If you're looking for new flooring (or considering refinishing your old parquet), it's important to choose nontoxic, durable materials. While popular and inexpensive, petroleum-based polyvinyl chloride (PVC) flooring, bought rolled or in tiles, and laminates (which may contain wood pulp or wood chips) can pose a host of health and environmental problems. But even "green" options aren't always so healthful. Bamboo flooring, for example, is made from fast-growing, sustainable bamboo, but it's also frequently produced with adhesives containing formaldehyde. Hardwood, such as oak, is routinely sealed with oil-based polyurethane, a respiratory irritant. Recycled-rubber flooring sounds great, but can be made from old tires, and often has a strong odor. It pays to know what's underfoot.
If price limits you to wood laminates, look for those with low-VOC emissions. Borrow a couple of boards from a retailer and keep them in your living room. Does the smell bother you? If so, check out other brands. You may find some natural-wood flooring at a competitive price. Make sure any sealants on your floors are water-based and contain no or few VOCs. Although stone and tile aren't renewable, they're good choices for floors exposed to a lot of sunlight because they will slowly release the heat they absorb into your home. If you're interested in rubber flooring, look for natural -- not synthetic -- rubber, and make sure it's free of contaminants and chlorine.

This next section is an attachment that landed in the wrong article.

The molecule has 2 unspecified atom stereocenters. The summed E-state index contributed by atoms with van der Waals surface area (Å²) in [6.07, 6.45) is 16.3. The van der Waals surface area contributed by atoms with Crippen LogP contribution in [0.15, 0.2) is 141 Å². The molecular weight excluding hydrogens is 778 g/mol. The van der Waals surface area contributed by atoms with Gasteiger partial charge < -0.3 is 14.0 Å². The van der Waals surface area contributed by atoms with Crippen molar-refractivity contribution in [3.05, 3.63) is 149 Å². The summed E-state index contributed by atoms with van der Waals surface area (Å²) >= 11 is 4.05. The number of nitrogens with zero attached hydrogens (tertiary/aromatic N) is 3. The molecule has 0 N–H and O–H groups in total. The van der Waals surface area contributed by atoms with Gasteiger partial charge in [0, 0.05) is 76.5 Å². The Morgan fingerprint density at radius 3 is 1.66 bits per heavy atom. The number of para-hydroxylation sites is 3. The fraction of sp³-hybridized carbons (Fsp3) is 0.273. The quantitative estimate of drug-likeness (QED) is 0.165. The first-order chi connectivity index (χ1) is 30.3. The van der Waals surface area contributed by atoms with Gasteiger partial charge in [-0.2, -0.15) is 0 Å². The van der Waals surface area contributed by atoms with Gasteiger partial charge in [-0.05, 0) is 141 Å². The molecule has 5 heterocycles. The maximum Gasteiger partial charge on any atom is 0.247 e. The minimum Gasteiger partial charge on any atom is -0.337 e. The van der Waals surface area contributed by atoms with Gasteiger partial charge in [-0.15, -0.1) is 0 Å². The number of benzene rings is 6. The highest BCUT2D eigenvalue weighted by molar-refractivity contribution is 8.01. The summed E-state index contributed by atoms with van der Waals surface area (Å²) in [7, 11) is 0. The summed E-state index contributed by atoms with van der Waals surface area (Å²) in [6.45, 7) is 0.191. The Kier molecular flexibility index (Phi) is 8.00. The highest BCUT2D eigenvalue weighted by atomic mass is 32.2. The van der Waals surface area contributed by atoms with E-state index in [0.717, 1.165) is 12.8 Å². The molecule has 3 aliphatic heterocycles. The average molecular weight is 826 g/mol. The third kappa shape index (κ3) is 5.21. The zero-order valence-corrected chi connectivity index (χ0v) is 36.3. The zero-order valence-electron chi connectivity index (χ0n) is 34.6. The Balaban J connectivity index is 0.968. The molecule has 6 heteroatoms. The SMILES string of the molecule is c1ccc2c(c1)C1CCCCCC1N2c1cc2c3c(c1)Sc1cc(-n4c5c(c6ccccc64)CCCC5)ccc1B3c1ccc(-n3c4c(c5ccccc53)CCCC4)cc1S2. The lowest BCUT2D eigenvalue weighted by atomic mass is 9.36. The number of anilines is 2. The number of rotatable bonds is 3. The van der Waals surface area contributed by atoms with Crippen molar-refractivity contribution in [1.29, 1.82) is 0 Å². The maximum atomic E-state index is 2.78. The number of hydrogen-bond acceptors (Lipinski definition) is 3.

Always ask your retailer about the flooring -- the manufacturer should supply information about its sustainability. Look for products made from renewable resources, such as cork, palm, or bamboo. Buy only brands that use no- or low-VOC adhesives. You can also purchase true linoleum that is made with cork and linseed oil. The Forest Stewardship Council (FSC) certifies hardwood flooring that comes from managed forests (look for the FSC seal). It's best to have wood prefinished at the factory, so that you don't have to seal it at home.
Consider refinishing the flooring you already have. Wood floors can be lightly machine-sanded (wear a mask and gloves) and coated with a water-based sealant. Earthpaint carries many wood finishes. Another eco-friendly option is reclaimed wood, which may have had a former life, and in some cases can be of an even higher quality than the new wood flooring you'll find in stores. If you decide to replace flooring that's in decent shape, ask your contractor if he or she knows a vendor who might be interested in purchasing the wood (or just taking it off your hands), so it can be put to use again.